Police have recovered 12 AK-47 assault rifles from Bardah village in Bihar's Munger district, taking the total number of such weapons seized in their investigation of an interstate arms racket to 20 over the last one month.
The assault rifles, stuffed into two gunny bags, were found in a well on Thursday night. Eight AK-47s were earlier recovered in three different raids since August 29.
The Munger police, who are investigating the case in collaboration with law-enforcement teams from Jabalpur and West Bengal, termed it as one of the biggest arms hauls in the state. However, information gathered from the interrogation of key conspirators in the racket has hinted at the presence of at least 70 such weapons in various parts of the region.
Six people -- including Ordnance Depot Manager Suresh Thakur, former armyman Purushotam Lal Razak, his wife Chandrawati and local resident Mohammed Shamsher -- have been arrested in this connection so far. Another soldier, Riyazul Alam, was also from arrested from Siliguri, West Bengal, as the probe continued. He is the elder brother of Mr Shamsher.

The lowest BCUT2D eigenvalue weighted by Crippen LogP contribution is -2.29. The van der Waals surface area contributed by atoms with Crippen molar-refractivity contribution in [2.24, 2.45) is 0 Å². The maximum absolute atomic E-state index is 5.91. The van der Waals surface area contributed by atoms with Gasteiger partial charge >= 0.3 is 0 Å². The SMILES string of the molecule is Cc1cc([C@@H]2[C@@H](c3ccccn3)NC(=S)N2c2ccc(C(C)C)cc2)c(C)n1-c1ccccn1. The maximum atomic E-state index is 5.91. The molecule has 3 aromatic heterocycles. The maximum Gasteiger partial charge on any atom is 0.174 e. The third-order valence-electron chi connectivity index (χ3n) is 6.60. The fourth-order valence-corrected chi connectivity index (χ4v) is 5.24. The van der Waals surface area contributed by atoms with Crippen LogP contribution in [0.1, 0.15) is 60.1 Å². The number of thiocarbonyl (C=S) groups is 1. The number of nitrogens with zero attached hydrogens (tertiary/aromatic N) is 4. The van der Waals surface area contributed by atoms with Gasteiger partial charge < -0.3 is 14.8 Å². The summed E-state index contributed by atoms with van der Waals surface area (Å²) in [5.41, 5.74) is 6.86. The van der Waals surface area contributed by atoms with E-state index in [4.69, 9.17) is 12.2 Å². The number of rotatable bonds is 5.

None of the main accused have any criminal records, police said.
Munger Superintendent of Police Babu Ram said Thursday night's seizure was carried out on the basis of information acquired from the interrogation of Tanveer Alam, a resident of Bardah who was recently picked up from Jharkhand.
So far, the investigation has confirmed that weapon parts were smuggled from the Jabalpur arms depot and assembled in Munger. Police are yet to confirm if any of the assault rifles were supplied to Left-wing extremist groups or high-profile gangsters.
Police said Mr Thakur would supply the rifle parts to Mr Razak and his wife, who would then deliver the finished product to Mr Shamsher -- who was entrusted with finding buyers. The National Investigation Agency is likely to take over the case, given the high number of AK-47s recovered.
The AK-47, officially known as the Kalashnikov, is a gas-operated assault rifle that was first developed in the Soviet Union. While the weapon is not particularly accurate, it is favoured by terrorists and gangsters worldwide because of its ruggedness and capability in close-range combat situations.